It’s a photographer’s job to capture the essence of their subject. Whether that be human being, animal or inanimate object, it’s the duty of the photographer to manipulate or do whatever is needed to get the picture required for that shoot. In Fuminori Nakamura’s new novel, Last Winter We Parted, we broach this discussion with a twist: is it possible to capture the spirit of a person, the ethereal vision of what a person looks like while they’re burning to death. Taking huge influence from an old Japanese short story called “Hell Screen”, Nakamura’s new novel attempts to answer this question, as disturbing as it might be.
The story goes that a young writer is assigned to write a book about a rather acclaimed murderer. A man named Yudai Kiharazaka sits on death row for the murder of two young women. Not only did he brutally burn them alive, Kiharazaka who’s a photographer by profession, attempted to capture the essence of their death. However, trying to uncover the truth behind Kiharazaka’s intentions in this murder proves tough as he runs into the man’s sister, a dollmaker and other shady characters that all hold a tiny key to the truth in this bizarre crime.
Last Winter We Parted is Japanese literature fiction, dripping with philosophy and existentialism. Sure a good bit of it could be categorized as crime fiction, but the bleak, questioning nature of the novel is what really makes it worth reading. The story balances a mix of narrative and backstory using archived documents, both to tell the narrator’s story and to explain the story at large. At first the novel starts out very straight forward, our narrator is given an assignment to write a book about this man named Kiharazaka and his crazy involvement in the murder of two women. He starts out by going to the prison where the man is being held, attempting to interview him. However this doesn’t prove to work as easy as he expected. Kiharazaka isn’t as forthcoming with information about the case as we’d like him to be. He expects the writer to open up about himself before he’ll give any juicy bits of information up. Though the writer doesn’t spend a great amount of time with Kiharazaka who comes off as more or less insane, the other people he meets that are also involved in the case don’t give him any decent details either. What starts out as a straightforward, linear story quickly turns into a convoluted mystery by the end of the book.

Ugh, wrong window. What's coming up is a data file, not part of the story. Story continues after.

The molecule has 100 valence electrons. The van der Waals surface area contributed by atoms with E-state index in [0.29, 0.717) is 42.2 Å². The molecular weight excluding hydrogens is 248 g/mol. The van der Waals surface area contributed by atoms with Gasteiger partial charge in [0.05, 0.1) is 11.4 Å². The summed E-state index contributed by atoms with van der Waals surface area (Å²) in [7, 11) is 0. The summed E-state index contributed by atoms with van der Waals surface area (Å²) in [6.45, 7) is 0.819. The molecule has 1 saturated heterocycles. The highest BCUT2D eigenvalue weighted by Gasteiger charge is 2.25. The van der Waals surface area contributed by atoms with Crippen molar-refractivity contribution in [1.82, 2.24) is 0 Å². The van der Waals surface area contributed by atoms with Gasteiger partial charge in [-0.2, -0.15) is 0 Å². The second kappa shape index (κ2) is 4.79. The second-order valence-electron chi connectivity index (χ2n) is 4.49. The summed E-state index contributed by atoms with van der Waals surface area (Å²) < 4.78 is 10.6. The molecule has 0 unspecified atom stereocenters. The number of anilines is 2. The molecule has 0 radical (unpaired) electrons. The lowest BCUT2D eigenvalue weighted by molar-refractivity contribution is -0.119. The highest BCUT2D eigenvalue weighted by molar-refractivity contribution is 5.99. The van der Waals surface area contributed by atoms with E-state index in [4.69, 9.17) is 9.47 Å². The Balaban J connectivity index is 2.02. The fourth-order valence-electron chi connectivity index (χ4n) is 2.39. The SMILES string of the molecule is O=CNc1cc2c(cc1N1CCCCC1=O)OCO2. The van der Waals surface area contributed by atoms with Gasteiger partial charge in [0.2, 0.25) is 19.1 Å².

The easiest thing to say about Last Winter We Parted is that it’s not a typical crime novel. It does have the basis of crime within it, but there are more important questions being asked during the duration of the story. Questions of identity, loyalty and sanity. It becomes clear to the writer about half way through the story that this isn’t a clear cut case. Even when the waters become muddied, the writer continues to persist until he finds the truth even though he probably doesn’t want to.
Rating: 7.5/10 – Last Winter We Parted is a gamble of a novel. It’s unorthodox story and process of telling work both in it’s favor and against it at times. It’s mix of philosophy and crime are something not normally seen, but in this case are highly enjoyable. While it might not be the simplest novel to read, it’s definitely easier to breath than a lot of the formulaic junk that populates the shelves.